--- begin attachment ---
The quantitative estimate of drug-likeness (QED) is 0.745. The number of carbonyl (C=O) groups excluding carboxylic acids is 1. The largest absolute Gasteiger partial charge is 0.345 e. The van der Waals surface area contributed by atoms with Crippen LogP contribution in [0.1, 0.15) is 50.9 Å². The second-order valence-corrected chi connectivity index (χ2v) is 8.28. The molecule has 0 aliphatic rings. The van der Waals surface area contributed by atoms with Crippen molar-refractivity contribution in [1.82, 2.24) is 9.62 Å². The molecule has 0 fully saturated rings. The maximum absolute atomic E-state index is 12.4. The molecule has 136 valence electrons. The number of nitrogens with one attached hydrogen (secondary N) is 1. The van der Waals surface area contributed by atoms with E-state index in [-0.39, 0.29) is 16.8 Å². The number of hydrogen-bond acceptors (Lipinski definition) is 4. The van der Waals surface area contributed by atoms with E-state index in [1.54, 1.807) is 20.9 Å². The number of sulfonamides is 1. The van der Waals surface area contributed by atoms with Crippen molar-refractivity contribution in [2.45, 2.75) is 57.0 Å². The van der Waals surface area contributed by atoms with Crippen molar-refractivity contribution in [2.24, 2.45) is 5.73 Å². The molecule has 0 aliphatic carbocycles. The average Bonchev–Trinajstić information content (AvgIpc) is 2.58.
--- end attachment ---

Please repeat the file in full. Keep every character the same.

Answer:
The quantitative estimate of drug-likeness (QED) is 0.745. The number of carbonyl (C=O) groups excluding carboxylic acids is 1. The largest absolute Gasteiger partial charge is 0.345 e. The van der Waals surface area contributed by atoms with Crippen LogP contribution in [0.1, 0.15) is 50.9 Å². The second-order valence-corrected chi connectivity index (χ2v) is 8.28. The molecule has 0 aliphatic rings. The van der Waals surface area contributed by atoms with Crippen molar-refractivity contribution in [1.82, 2.24) is 9.62 Å². The molecule has 0 fully saturated rings. The maximum absolute atomic E-state index is 12.4. The molecule has 136 valence electrons. The number of nitrogens with one attached hydrogen (secondary N) is 1. The van der Waals surface area contributed by atoms with E-state index in [-0.39, 0.29) is 16.8 Å². The number of hydrogen-bond acceptors (Lipinski definition) is 4. The van der Waals surface area contributed by atoms with E-state index in [1.54, 1.807) is 20.9 Å². The number of sulfonamides is 1. The van der Waals surface area contributed by atoms with Crippen molar-refractivity contribution in [2.45, 2.75) is 57.0 Å². The van der Waals surface area contributed by atoms with Crippen molar-refractivity contribution in [2.24, 2.45) is 5.73 Å². The molecule has 0 aliphatic carbocycles. The average Bonchev–Trinajstić information content (AvgIpc) is 2.58.